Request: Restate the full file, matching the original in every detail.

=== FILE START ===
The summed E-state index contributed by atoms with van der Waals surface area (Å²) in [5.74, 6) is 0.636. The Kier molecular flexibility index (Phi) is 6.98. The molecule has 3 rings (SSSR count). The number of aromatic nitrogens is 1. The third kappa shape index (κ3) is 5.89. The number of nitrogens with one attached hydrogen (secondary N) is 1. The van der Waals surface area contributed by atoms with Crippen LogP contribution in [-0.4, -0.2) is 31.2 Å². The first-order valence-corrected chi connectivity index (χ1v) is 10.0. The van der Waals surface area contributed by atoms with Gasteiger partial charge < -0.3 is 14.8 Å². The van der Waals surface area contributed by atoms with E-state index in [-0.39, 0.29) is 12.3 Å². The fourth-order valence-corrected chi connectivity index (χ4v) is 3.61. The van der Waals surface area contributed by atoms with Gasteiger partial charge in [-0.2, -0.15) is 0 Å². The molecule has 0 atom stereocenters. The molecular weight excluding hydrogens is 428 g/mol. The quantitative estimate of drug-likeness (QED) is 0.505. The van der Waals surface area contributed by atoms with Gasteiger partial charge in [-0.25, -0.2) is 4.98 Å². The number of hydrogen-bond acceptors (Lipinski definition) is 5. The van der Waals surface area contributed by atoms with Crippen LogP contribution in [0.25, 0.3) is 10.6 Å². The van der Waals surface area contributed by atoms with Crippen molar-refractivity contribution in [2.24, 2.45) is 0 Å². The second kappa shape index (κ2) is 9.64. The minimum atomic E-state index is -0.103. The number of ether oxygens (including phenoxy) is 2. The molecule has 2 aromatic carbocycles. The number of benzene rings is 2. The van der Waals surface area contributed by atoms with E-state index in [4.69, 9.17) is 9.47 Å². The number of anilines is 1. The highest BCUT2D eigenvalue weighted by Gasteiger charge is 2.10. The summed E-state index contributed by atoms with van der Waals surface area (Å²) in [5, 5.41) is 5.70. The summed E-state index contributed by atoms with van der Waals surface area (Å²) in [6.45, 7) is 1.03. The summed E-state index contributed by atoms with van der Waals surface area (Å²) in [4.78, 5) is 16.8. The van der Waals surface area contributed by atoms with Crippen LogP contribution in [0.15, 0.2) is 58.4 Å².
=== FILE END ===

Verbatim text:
The summed E-state index contributed by atoms with van der Waals surface area (Å²) in [5.74, 6) is 0.636. The Kier molecular flexibility index (Phi) is 6.98. The molecule has 3 rings (SSSR count). The number of aromatic nitrogens is 1. The third kappa shape index (κ3) is 5.89. The number of nitrogens with one attached hydrogen (secondary N) is 1. The van der Waals surface area contributed by atoms with Crippen LogP contribution in [-0.4, -0.2) is 31.2 Å². The first-order valence-corrected chi connectivity index (χ1v) is 10.0. The van der Waals surface area contributed by atoms with Gasteiger partial charge < -0.3 is 14.8 Å². The van der Waals surface area contributed by atoms with E-state index in [-0.39, 0.29) is 12.3 Å². The fourth-order valence-corrected chi connectivity index (χ4v) is 3.61. The van der Waals surface area contributed by atoms with Gasteiger partial charge in [-0.2, -0.15) is 0 Å². The molecule has 0 atom stereocenters. The molecular weight excluding hydrogens is 428 g/mol. The quantitative estimate of drug-likeness (QED) is 0.505. The van der Waals surface area contributed by atoms with Gasteiger partial charge in [-0.25, -0.2) is 4.98 Å². The number of hydrogen-bond acceptors (Lipinski definition) is 5. The van der Waals surface area contributed by atoms with Crippen LogP contribution in [0.25, 0.3) is 10.6 Å². The van der Waals surface area contributed by atoms with Crippen molar-refractivity contribution in [2.24, 2.45) is 0 Å². The second kappa shape index (κ2) is 9.64. The minimum atomic E-state index is -0.103. The number of ether oxygens (including phenoxy) is 2. The molecule has 2 aromatic carbocycles. The number of benzene rings is 2. The van der Waals surface area contributed by atoms with E-state index in [4.69, 9.17) is 9.47 Å². The number of anilines is 1. The highest BCUT2D eigenvalue weighted by Gasteiger charge is 2.10. The summed E-state index contributed by atoms with van der Waals surface area (Å²) in [5, 5.41) is 5.70. The summed E-state index contributed by atoms with van der Waals surface area (Å²) in [6.45, 7) is 1.03. The summed E-state index contributed by atoms with van der Waals surface area (Å²) in [4.78, 5) is 16.8. The van der Waals surface area contributed by atoms with Crippen LogP contribution in [0.15, 0.2) is 58.4 Å².